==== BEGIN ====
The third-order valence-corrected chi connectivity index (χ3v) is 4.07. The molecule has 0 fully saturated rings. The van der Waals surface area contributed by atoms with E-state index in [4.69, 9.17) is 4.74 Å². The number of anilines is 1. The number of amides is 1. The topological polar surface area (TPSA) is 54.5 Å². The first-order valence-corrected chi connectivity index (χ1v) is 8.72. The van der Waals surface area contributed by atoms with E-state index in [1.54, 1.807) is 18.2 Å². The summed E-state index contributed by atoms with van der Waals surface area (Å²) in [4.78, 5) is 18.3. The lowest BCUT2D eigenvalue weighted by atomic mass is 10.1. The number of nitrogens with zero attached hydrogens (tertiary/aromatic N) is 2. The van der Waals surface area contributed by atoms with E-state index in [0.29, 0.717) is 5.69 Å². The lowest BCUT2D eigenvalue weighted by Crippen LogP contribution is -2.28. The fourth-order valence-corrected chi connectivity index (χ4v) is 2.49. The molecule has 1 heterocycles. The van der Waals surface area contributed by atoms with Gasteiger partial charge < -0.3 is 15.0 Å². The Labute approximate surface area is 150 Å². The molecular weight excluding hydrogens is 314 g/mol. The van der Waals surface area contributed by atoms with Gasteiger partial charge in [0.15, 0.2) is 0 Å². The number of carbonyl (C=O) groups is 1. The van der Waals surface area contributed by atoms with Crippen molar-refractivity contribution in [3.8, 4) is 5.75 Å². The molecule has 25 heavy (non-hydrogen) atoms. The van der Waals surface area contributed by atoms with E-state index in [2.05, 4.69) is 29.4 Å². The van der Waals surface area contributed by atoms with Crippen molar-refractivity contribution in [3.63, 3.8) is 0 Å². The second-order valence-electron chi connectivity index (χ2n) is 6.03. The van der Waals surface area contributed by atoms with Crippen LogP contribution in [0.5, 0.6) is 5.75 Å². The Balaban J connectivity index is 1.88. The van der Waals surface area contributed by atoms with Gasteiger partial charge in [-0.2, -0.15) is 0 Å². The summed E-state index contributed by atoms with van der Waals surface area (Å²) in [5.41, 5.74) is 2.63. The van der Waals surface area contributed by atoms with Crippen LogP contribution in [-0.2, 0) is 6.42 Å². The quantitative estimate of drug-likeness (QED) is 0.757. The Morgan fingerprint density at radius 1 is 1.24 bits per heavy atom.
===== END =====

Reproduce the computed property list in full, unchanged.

The third-order valence-corrected chi connectivity index (χ3v) is 4.07. The molecule has 0 fully saturated rings. The van der Waals surface area contributed by atoms with E-state index in [4.69, 9.17) is 4.74 Å². The number of anilines is 1. The number of amides is 1. The topological polar surface area (TPSA) is 54.5 Å². The first-order valence-corrected chi connectivity index (χ1v) is 8.72. The van der Waals surface area contributed by atoms with E-state index in [1.54, 1.807) is 18.2 Å². The summed E-state index contributed by atoms with van der Waals surface area (Å²) in [4.78, 5) is 18.3. The lowest BCUT2D eigenvalue weighted by atomic mass is 10.1. The number of nitrogens with zero attached hydrogens (tertiary/aromatic N) is 2. The van der Waals surface area contributed by atoms with E-state index in [0.29, 0.717) is 5.69 Å². The lowest BCUT2D eigenvalue weighted by Crippen LogP contribution is -2.28. The fourth-order valence-corrected chi connectivity index (χ4v) is 2.49. The molecule has 1 heterocycles. The van der Waals surface area contributed by atoms with Gasteiger partial charge < -0.3 is 15.0 Å². The Labute approximate surface area is 150 Å². The molecular weight excluding hydrogens is 314 g/mol. The van der Waals surface area contributed by atoms with Gasteiger partial charge in [0.15, 0.2) is 0 Å². The number of carbonyl (C=O) groups is 1. The van der Waals surface area contributed by atoms with Crippen molar-refractivity contribution in [3.8, 4) is 5.75 Å². The molecule has 25 heavy (non-hydrogen) atoms. The van der Waals surface area contributed by atoms with E-state index in [2.05, 4.69) is 29.4 Å². The van der Waals surface area contributed by atoms with Crippen molar-refractivity contribution in [3.63, 3.8) is 0 Å². The second-order valence-electron chi connectivity index (χ2n) is 6.03. The van der Waals surface area contributed by atoms with Crippen LogP contribution in [0.5, 0.6) is 5.75 Å². The Balaban J connectivity index is 1.88. The van der Waals surface area contributed by atoms with Gasteiger partial charge in [-0.2, -0.15) is 0 Å². The summed E-state index contributed by atoms with van der Waals surface area (Å²) in [5.41, 5.74) is 2.63. The van der Waals surface area contributed by atoms with Crippen LogP contribution in [-0.2, 0) is 6.42 Å². The quantitative estimate of drug-likeness (QED) is 0.757. The Morgan fingerprint density at radius 1 is 1.24 bits per heavy atom.